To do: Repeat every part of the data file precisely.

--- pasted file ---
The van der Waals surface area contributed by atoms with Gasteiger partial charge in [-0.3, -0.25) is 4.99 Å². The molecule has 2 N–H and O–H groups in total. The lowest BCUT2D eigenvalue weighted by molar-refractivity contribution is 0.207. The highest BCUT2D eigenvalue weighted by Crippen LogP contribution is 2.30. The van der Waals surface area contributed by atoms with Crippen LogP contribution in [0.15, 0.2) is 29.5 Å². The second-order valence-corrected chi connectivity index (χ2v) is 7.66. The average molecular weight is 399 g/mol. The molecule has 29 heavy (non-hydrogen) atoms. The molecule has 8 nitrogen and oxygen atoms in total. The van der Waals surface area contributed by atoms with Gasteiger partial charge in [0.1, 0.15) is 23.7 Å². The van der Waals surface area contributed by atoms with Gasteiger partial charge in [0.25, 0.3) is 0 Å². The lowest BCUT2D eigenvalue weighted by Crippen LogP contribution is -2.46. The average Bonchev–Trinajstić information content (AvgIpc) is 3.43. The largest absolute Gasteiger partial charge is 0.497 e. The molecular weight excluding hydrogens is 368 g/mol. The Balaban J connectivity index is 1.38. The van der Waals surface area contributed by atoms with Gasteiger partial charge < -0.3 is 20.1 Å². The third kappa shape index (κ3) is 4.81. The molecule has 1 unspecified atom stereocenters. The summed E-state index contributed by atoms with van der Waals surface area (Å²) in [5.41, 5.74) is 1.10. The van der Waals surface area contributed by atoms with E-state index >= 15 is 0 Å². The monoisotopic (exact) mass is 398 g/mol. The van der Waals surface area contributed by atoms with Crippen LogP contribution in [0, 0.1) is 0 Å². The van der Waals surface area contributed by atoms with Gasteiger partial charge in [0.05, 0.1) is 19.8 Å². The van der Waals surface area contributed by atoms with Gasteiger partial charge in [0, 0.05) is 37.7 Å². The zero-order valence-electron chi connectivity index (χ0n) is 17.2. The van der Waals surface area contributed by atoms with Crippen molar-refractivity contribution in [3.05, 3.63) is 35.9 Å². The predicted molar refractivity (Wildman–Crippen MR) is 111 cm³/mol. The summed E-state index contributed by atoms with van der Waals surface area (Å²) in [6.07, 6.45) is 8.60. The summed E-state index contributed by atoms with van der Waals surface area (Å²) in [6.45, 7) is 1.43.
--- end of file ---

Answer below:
The van der Waals surface area contributed by atoms with Gasteiger partial charge in [-0.3, -0.25) is 4.99 Å². The molecule has 2 N–H and O–H groups in total. The lowest BCUT2D eigenvalue weighted by molar-refractivity contribution is 0.207. The highest BCUT2D eigenvalue weighted by Crippen LogP contribution is 2.30. The van der Waals surface area contributed by atoms with Crippen LogP contribution in [0.15, 0.2) is 29.5 Å². The second-order valence-corrected chi connectivity index (χ2v) is 7.66. The average molecular weight is 399 g/mol. The molecule has 29 heavy (non-hydrogen) atoms. The molecule has 8 nitrogen and oxygen atoms in total. The van der Waals surface area contributed by atoms with Gasteiger partial charge in [0.1, 0.15) is 23.7 Å². The van der Waals surface area contributed by atoms with Gasteiger partial charge in [0.25, 0.3) is 0 Å². The lowest BCUT2D eigenvalue weighted by Crippen LogP contribution is -2.46. The average Bonchev–Trinajstić information content (AvgIpc) is 3.43. The largest absolute Gasteiger partial charge is 0.497 e. The molecular weight excluding hydrogens is 368 g/mol. The Balaban J connectivity index is 1.38. The van der Waals surface area contributed by atoms with Gasteiger partial charge < -0.3 is 20.1 Å². The third kappa shape index (κ3) is 4.81. The molecule has 1 unspecified atom stereocenters. The summed E-state index contributed by atoms with van der Waals surface area (Å²) in [5.41, 5.74) is 1.10. The van der Waals surface area contributed by atoms with E-state index >= 15 is 0 Å². The monoisotopic (exact) mass is 398 g/mol. The van der Waals surface area contributed by atoms with Crippen LogP contribution in [0, 0.1) is 0 Å². The van der Waals surface area contributed by atoms with Gasteiger partial charge in [0.05, 0.1) is 19.8 Å². The van der Waals surface area contributed by atoms with Gasteiger partial charge in [0, 0.05) is 37.7 Å². The zero-order valence-electron chi connectivity index (χ0n) is 17.2. The van der Waals surface area contributed by atoms with Crippen molar-refractivity contribution in [3.05, 3.63) is 35.9 Å². The predicted molar refractivity (Wildman–Crippen MR) is 111 cm³/mol. The summed E-state index contributed by atoms with van der Waals surface area (Å²) in [6.07, 6.45) is 8.60. The summed E-state index contributed by atoms with van der Waals surface area (Å²) in [6.45, 7) is 1.43.